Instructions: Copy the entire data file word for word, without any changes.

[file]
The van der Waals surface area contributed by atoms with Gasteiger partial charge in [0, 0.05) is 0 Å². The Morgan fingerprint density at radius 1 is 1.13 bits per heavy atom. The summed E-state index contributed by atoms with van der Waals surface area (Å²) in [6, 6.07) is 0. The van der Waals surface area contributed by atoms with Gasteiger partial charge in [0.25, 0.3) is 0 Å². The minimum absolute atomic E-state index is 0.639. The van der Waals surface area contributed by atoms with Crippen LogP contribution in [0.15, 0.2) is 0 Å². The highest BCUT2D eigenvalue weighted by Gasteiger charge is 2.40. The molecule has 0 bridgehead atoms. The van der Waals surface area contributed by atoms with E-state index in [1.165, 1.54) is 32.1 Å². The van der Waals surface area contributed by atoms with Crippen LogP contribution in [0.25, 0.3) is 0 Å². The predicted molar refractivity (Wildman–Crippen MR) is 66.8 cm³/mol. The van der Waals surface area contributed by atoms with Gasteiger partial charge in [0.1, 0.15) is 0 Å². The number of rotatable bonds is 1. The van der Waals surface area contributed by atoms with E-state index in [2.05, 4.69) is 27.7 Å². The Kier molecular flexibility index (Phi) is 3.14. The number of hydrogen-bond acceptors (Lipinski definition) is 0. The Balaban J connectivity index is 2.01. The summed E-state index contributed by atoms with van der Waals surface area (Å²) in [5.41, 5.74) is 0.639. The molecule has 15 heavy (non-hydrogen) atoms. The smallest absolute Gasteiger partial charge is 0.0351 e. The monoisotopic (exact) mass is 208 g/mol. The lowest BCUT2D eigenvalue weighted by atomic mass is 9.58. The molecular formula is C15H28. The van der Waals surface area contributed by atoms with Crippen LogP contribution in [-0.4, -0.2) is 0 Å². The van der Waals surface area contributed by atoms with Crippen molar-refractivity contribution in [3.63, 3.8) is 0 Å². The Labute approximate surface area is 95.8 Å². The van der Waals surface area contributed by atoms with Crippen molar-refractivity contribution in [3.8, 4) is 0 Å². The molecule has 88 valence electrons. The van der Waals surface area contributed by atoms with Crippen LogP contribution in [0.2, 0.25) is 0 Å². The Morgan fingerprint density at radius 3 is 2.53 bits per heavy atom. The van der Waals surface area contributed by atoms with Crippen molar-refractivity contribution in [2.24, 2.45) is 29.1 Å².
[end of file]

The van der Waals surface area contributed by atoms with Gasteiger partial charge in [0, 0.05) is 0 Å². The Morgan fingerprint density at radius 1 is 1.13 bits per heavy atom. The summed E-state index contributed by atoms with van der Waals surface area (Å²) in [6, 6.07) is 0. The van der Waals surface area contributed by atoms with Gasteiger partial charge in [0.25, 0.3) is 0 Å². The minimum absolute atomic E-state index is 0.639. The van der Waals surface area contributed by atoms with Crippen LogP contribution in [0.15, 0.2) is 0 Å². The highest BCUT2D eigenvalue weighted by Gasteiger charge is 2.40. The molecule has 0 bridgehead atoms. The van der Waals surface area contributed by atoms with E-state index in [1.165, 1.54) is 32.1 Å². The van der Waals surface area contributed by atoms with Crippen LogP contribution in [0.25, 0.3) is 0 Å². The predicted molar refractivity (Wildman–Crippen MR) is 66.8 cm³/mol. The van der Waals surface area contributed by atoms with Gasteiger partial charge in [0.1, 0.15) is 0 Å². The number of rotatable bonds is 1. The van der Waals surface area contributed by atoms with E-state index in [2.05, 4.69) is 27.7 Å². The Kier molecular flexibility index (Phi) is 3.14. The number of hydrogen-bond acceptors (Lipinski definition) is 0. The Balaban J connectivity index is 2.01. The summed E-state index contributed by atoms with van der Waals surface area (Å²) in [5.41, 5.74) is 0.639. The molecule has 15 heavy (non-hydrogen) atoms. The smallest absolute Gasteiger partial charge is 0.0351 e. The monoisotopic (exact) mass is 208 g/mol. The lowest BCUT2D eigenvalue weighted by atomic mass is 9.58. The molecular formula is C15H28. The van der Waals surface area contributed by atoms with Crippen LogP contribution in [-0.4, -0.2) is 0 Å². The van der Waals surface area contributed by atoms with Crippen molar-refractivity contribution in [3.63, 3.8) is 0 Å². The Labute approximate surface area is 95.8 Å². The van der Waals surface area contributed by atoms with Crippen molar-refractivity contribution in [3.8, 4) is 0 Å². The molecule has 88 valence electrons. The van der Waals surface area contributed by atoms with Crippen LogP contribution in [0.2, 0.25) is 0 Å². The Morgan fingerprint density at radius 3 is 2.53 bits per heavy atom. The van der Waals surface area contributed by atoms with Crippen molar-refractivity contribution in [2.24, 2.45) is 29.1 Å².